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Book Review: Dark Intelligence, by Neal Asher

A space opera full of genocide, mayhem, and vengeance.


Dark Intelligence

Night Shade Books, 2015, 416 pages



One man will transcend death to seek vengeance. One woman will transform herself to gain power. And no one will emerge unscathed....

Thorvald Spear wakes in a hospital to find he's been brought back from the dead. What's more, he died in a human vs. alien war that ended a century ago. Spear had been trapped on a world surrounded by hostile Prador forces, but Penny Royal, the AI inside the rescue ship sent to provide backup, turned rogue, annihilating friendly forces in a frenzy of destruction and killing Spear. One hundred years later the AI is still on the loose, and Spear vows for revenge at any cost.

Isobel Satomi ran a successful crime syndicate, but after competitors attacked she needed power and protection. Negotiating with Penny Royal, she got more than she bargained for: Turning part-AI herself gave Isobel frightening power, but the upgrades hid a horrifying secret, and the dark AI triggered a transformation that has been turning her into something far from human….

Spear hires Isobel to track Penny Royal across worlds to its last known whereabouts. But he cheats her in the process and quickly finds himself in her crosshairs. As Isobel continues to evolve into a monstrous predator, it's clear her rage will eventually win out over reason. Will Spear finish his hunt before he himself becomes the hunted?

Dark Intelligence is the explosive first novel in a brand new trilogy from military SF master Neal Asher and a new chapter in his epic Polity universe.




Neal Asher's Polity series apparently has a large following, but the description left me not particularly interested. However, I decided to give the first book in the latest series, which apparently starts a new sequence following the previous "Prador War," a try.

Dark Intelligence is grimdark space opera full of big ideas: deadly AIs, planet-busting spaceships, ancient alien civilizations, hellaciously destructive weapons, obsessive main characters, and grotesque violence. It reminded me a great deal of the work of Asher's fellow Brit space opera authors, Peter F. Hamilton and Alastair Reynolds, but with a lot more gore and Gigeresque aliens and robots, black and glistening and bristling with sharp pointy appendages and slicing apparatus.

The main protagonist (but one of several POV characters), Thorvald Spear, wakes up after being "dead" for a hundred years. His last memory was of being a soldier captured by a nasty alien race called the Prador, who were at war with the human Polity. Asher's previous books in the Polity series covered the war against the Prador, and there are many references to events and characters that evidently appeared there first. I didn't find it too hard to figure out what's going on, since the Prador are standard-issue genocidal Bug-Eyed Monsters who torture and eat their enemies. In the tradition of such alien enemies from the Kzinti to the Gorn, they became a little more civilized after getting their asses kicked by mankind, and now the Prador and the Polity are more or less at peace, which doesn't mean most Prador won't kill any humans they can get their claws on on backwater worlds out of the Polity's sight.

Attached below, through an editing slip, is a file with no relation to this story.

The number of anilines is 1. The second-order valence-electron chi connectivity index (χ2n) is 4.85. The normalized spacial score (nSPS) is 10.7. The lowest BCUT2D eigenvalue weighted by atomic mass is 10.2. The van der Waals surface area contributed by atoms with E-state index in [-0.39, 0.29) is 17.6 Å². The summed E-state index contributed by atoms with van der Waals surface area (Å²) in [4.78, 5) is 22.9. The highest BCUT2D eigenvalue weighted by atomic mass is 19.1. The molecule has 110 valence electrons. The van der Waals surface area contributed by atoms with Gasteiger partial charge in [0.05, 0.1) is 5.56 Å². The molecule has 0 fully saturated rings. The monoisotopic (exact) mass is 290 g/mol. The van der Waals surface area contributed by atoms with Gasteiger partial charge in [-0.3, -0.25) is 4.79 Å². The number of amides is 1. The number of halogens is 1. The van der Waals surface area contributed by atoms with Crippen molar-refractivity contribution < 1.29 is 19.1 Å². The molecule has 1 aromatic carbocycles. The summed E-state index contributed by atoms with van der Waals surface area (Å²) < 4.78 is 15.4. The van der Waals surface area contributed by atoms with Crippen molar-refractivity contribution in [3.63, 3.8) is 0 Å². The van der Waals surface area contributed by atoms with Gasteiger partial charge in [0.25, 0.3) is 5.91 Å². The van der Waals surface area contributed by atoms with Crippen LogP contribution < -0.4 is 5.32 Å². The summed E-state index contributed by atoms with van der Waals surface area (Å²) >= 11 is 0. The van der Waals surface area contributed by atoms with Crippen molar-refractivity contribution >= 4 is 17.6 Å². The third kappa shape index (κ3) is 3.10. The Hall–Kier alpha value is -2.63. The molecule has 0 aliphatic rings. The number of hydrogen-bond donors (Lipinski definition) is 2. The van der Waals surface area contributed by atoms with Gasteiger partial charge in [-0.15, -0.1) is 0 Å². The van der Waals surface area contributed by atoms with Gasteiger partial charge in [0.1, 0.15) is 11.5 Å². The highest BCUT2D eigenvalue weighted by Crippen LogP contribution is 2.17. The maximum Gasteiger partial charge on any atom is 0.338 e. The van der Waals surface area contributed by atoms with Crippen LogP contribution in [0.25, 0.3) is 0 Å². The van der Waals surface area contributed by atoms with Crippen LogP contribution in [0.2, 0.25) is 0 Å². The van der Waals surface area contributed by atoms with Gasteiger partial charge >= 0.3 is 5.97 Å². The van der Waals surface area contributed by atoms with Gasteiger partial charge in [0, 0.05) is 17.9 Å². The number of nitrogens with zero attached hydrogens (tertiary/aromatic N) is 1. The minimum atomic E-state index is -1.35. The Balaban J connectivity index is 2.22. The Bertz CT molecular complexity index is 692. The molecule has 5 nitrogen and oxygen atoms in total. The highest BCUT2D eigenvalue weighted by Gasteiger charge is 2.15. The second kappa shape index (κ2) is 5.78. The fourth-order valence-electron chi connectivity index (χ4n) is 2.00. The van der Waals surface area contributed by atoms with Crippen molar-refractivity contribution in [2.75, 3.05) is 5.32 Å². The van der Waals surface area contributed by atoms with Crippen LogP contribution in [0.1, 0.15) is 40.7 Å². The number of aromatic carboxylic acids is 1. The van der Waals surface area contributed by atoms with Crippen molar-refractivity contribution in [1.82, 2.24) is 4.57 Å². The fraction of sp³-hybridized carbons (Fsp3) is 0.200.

Thorvald's grievance is not against his old enemy the Prador - it's against a "black AI" that controlled a Polity destroyer that turned on his troops on the planet where he was fighting the Prador. When he wakes up, he learns that the AI, Penny Royal, is still around, still a fugitive from Polity justice, and causing trouble all over the galaxy. So, conveniently rich thanks to a century of back pay and pensions with interest, he sets off on a mission of vengeance against a superhuman artificial intelligence that is a master of Xanatos Gambits.

Spear isn't the only one after Penny Royal. There's also a psychopathic crime boss named Isobel Satomi, who was granted "upgrades" from Penny Royal and learned that the AI is like a genie that might grant your wish, but you usually won't like the results. There is also a Prador leader, similarly modified by Penny Royal, who wants to track it down to get some questions answered.

They all end up meeting along with several other secondary characters at a planet called Masada, in a big bloody showdown.

Penny Royal appears to be the real main character of this series. The mystery for much of the book was what Penny Royal was up to. Is it evil, insane, or playing some long game?

Along the way, though, there is lots and lots of evisceration, dismemberment, heads blown off, people being eaten or transformed into monstrous H.R. Giger-like things, and AIs threatening and trash-talking each other and every life form they meet.

It was reasonably entertaining, but like a lot of British science fiction, I found all the twists and turns and big reveals were not really things I cared about. The characters, from Thorvald Spear to Isobel Satomi to Penny Royal, were flat, with a very limited personality range. There is lots of combat and some epic battle scenes, but I could not bring myself to be interested in how all these big events are going to change the galaxy in the same way that I am interested in the Expanse universe, because the characters are pretty much just weapons platforms. I might pick up another Neal Asher book at some point, but this one didn't leave a strong impression. 6/10.






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